Session

Technical Session XII: Next Generation

SSC10-XII-6.pdf (238 kB)
Presentation Slides

Abstract

In this paper, the results of the first experimental tests on an RF (Radio Frequency) microthermal propulsion system are reported. A brief synopsis of existing propulsion systems for the 10-100 micronewton thrust regime suitable for microsatellites is presented, with cold gas thrusters the currently dominant option due to their reliability, low weight and volume requirements, and lack of complexity. RF microthermal thrusters are also low-requirement compared to most candidate propulsion subsystems, operate on well-understood theoretical principles, and in testing with argon have demonstrated specific impulses as high as 80-85 seconds with a suboptimal propellant and geometry, implying a higher ultimate performance is attainable. Performance is shown to depend linearly on power input, but that performance improves significantly at lower mass flow rates around 0.1 mg/s. Further, the frequency of the RF voltage applied across the coaxial electrodes has a large and nonlinear effect on performance. These trends will both be studied further in later research.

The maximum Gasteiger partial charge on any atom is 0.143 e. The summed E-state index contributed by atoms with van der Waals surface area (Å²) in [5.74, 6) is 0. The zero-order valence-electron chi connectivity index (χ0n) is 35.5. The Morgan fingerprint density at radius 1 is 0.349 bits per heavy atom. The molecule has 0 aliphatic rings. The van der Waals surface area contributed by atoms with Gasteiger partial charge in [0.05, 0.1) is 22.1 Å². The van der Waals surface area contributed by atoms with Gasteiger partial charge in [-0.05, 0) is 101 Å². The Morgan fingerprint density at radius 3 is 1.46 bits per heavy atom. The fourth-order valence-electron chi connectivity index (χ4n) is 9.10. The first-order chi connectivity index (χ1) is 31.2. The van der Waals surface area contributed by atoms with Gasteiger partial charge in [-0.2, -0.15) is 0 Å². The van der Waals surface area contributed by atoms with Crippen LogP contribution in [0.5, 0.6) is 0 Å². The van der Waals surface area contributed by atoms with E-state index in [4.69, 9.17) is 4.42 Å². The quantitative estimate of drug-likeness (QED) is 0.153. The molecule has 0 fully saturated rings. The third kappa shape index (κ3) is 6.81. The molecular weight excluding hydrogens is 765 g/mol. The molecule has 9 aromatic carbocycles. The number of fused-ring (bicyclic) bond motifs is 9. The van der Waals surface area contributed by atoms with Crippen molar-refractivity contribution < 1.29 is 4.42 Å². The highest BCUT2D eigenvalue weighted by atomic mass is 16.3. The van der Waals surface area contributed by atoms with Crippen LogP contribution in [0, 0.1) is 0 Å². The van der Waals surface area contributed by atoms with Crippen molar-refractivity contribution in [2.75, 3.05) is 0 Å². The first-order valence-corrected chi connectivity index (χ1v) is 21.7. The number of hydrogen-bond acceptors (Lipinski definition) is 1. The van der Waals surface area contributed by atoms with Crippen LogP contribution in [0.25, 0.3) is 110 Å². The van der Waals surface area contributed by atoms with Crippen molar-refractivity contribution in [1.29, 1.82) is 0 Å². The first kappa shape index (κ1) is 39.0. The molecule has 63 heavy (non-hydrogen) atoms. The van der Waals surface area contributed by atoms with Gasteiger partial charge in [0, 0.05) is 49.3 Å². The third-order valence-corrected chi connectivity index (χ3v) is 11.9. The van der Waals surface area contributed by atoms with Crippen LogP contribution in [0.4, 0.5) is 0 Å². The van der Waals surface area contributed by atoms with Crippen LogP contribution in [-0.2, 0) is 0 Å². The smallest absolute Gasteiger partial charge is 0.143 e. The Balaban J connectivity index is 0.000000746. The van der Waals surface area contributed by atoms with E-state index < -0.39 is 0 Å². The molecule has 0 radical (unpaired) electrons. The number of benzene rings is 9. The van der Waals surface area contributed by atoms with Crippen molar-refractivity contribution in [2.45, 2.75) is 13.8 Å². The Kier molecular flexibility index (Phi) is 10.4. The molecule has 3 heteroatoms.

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Aug 12th, 12:00 PM

Experimental Characterization of a Radio Frequency Microthermal Thruster

In this paper, the results of the first experimental tests on an RF (Radio Frequency) microthermal propulsion system are reported. A brief synopsis of existing propulsion systems for the 10-100 micronewton thrust regime suitable for microsatellites is presented, with cold gas thrusters the currently dominant option due to their reliability, low weight and volume requirements, and lack of complexity. RF microthermal thrusters are also low-requirement compared to most candidate propulsion subsystems, operate on well-understood theoretical principles, and in testing with argon have demonstrated specific impulses as high as 80-85 seconds with a suboptimal propellant and geometry, implying a higher ultimate performance is attainable. Performance is shown to depend linearly on power input, but that performance improves significantly at lower mass flow rates around 0.1 mg/s. Further, the frequency of the RF voltage applied across the coaxial electrodes has a large and nonlinear effect on performance. These trends will both be studied further in later research.